- The Washington Times - Tuesday, May 31, 2005

UNITED PRESS INTERNATIONAL

The National Institutes of Health apparently has reversed its position on the fate of a collection of brains from people afflicted with a condition similar to mad cow disease, saying in a letter to a U.S. senator that it will not destroy the collection.

An NIH official earlier said the brain collection, which consists of samples from hundreds of people who died from the brain-wasting illness called Creutzfeldt-Jakob disease (CJD), could be discarded if another entity does not claim it.

That sparked an outcry from patient-advocacy groups, consumer watchdogs and scientists, and the agency appears to have backed away from that course.

“All the brains and other tissues with potential to help scientists learn about CJD are, and will continue to be, conserved,” Story Landis, director of the National Institute of Neurological Disorders and Stroke, which oversees the brain collection, wrote in a letter to Sen. John Cornyn, Texas Republican.

Mr. Cornyn had inquired about the status of the collection in April.

In March, Eugene Major, acting director of the basic neuroscience program at the NIH, said that the useful portions of the collection had been doled out to scientists and that the rest of the samples had “very little remaining value” and could be destroyed.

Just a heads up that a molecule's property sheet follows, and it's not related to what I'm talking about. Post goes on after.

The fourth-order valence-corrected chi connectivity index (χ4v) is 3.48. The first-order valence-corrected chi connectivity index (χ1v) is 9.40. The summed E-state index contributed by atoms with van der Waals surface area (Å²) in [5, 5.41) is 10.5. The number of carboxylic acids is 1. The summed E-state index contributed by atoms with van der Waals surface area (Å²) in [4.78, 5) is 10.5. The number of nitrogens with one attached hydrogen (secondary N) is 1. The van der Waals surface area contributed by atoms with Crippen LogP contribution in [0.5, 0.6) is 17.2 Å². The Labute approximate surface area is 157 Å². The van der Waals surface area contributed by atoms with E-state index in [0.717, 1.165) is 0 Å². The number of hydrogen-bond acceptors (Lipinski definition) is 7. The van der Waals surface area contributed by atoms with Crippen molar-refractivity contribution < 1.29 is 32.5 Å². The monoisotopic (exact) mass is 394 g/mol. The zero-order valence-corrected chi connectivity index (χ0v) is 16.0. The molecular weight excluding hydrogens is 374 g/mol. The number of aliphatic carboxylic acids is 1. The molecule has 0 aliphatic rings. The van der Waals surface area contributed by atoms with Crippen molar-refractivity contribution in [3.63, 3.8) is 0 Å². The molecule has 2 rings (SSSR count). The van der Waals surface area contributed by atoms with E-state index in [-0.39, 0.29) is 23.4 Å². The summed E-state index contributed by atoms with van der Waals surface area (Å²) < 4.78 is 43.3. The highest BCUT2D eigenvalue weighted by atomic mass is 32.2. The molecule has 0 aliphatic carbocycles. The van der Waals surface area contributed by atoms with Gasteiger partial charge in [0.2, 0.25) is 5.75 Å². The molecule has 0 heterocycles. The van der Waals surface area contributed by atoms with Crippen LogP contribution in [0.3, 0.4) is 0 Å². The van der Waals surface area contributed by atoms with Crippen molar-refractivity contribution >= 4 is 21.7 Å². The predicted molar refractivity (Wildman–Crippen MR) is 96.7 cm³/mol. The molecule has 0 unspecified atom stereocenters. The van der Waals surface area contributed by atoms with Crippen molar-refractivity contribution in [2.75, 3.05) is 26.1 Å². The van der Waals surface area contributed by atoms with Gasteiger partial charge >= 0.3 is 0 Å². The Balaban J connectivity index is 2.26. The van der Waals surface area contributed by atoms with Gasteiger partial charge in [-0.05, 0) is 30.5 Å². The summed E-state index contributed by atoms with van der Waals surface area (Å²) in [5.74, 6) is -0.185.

Scientists say the collection, which dates to 1963, is invaluable for research on CJD and similar diseases and could provide insight into treatments. There is no cure for CJD, and patients typically die within a year of the onset of symptoms.

“Absolutely, the collection is worth keeping,” said Bruce Johnson, a former NIH scientist who said he had been told that the collection would be destroyed in two years if no one took the samples from the agency.

The Memorial Institute for Neurodegenerative Diseases Inc., a nonprofit organization made up of more than 40 researchers from several countries, offered to take the collection off NIH’s hands more than a year ago but has not heard anything from the agency, said Harry Peery, INDthe institute’s executive director.

CJD belongs to a group of incurable and fatal diseases collectively known as transmissible spongiform encephalopathies, or TSEs, that includes mad cow disease in cattle, chronic-wasting disease in deer and elk, and scrapie in sheep.

Despite Miss Landis’ assurance that the collection will be preserved, some family members of the patients who donated their brains to the NIH are still skeptical.

“The tissues that are discarded are those that have either decayed to an extent that renders them no longer appropriate for research or those for which we do not have sufficient identification,” Miss Landis wrote in the letter.

LOAD COMMENTS ()

 

Click to Read More

Click to Hide